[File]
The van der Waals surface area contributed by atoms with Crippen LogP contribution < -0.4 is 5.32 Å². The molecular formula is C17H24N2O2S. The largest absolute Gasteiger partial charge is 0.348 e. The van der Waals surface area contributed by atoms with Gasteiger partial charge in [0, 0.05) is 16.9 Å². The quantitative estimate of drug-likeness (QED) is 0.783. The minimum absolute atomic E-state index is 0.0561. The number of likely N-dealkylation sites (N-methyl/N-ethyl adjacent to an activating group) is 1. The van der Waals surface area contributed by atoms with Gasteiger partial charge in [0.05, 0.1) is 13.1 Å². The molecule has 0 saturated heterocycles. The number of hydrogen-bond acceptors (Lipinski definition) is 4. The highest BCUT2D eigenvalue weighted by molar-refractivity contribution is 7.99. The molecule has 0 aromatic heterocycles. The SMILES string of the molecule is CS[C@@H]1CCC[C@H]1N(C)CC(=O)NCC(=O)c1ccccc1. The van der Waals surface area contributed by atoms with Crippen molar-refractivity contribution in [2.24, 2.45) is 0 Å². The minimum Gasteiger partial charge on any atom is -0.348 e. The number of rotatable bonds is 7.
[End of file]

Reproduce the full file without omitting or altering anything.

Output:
The van der Waals surface area contributed by atoms with Crippen LogP contribution < -0.4 is 5.32 Å². The molecular formula is C17H24N2O2S. The largest absolute Gasteiger partial charge is 0.348 e. The van der Waals surface area contributed by atoms with Gasteiger partial charge in [0, 0.05) is 16.9 Å². The quantitative estimate of drug-likeness (QED) is 0.783. The minimum absolute atomic E-state index is 0.0561. The number of likely N-dealkylation sites (N-methyl/N-ethyl adjacent to an activating group) is 1. The van der Waals surface area contributed by atoms with Gasteiger partial charge in [0.05, 0.1) is 13.1 Å². The molecule has 0 saturated heterocycles. The number of hydrogen-bond acceptors (Lipinski definition) is 4. The highest BCUT2D eigenvalue weighted by molar-refractivity contribution is 7.99. The molecule has 0 aromatic heterocycles. The SMILES string of the molecule is CS[C@@H]1CCC[C@H]1N(C)CC(=O)NCC(=O)c1ccccc1. The van der Waals surface area contributed by atoms with Crippen molar-refractivity contribution in [2.24, 2.45) is 0 Å². The minimum Gasteiger partial charge on any atom is -0.348 e. The number of rotatable bonds is 7.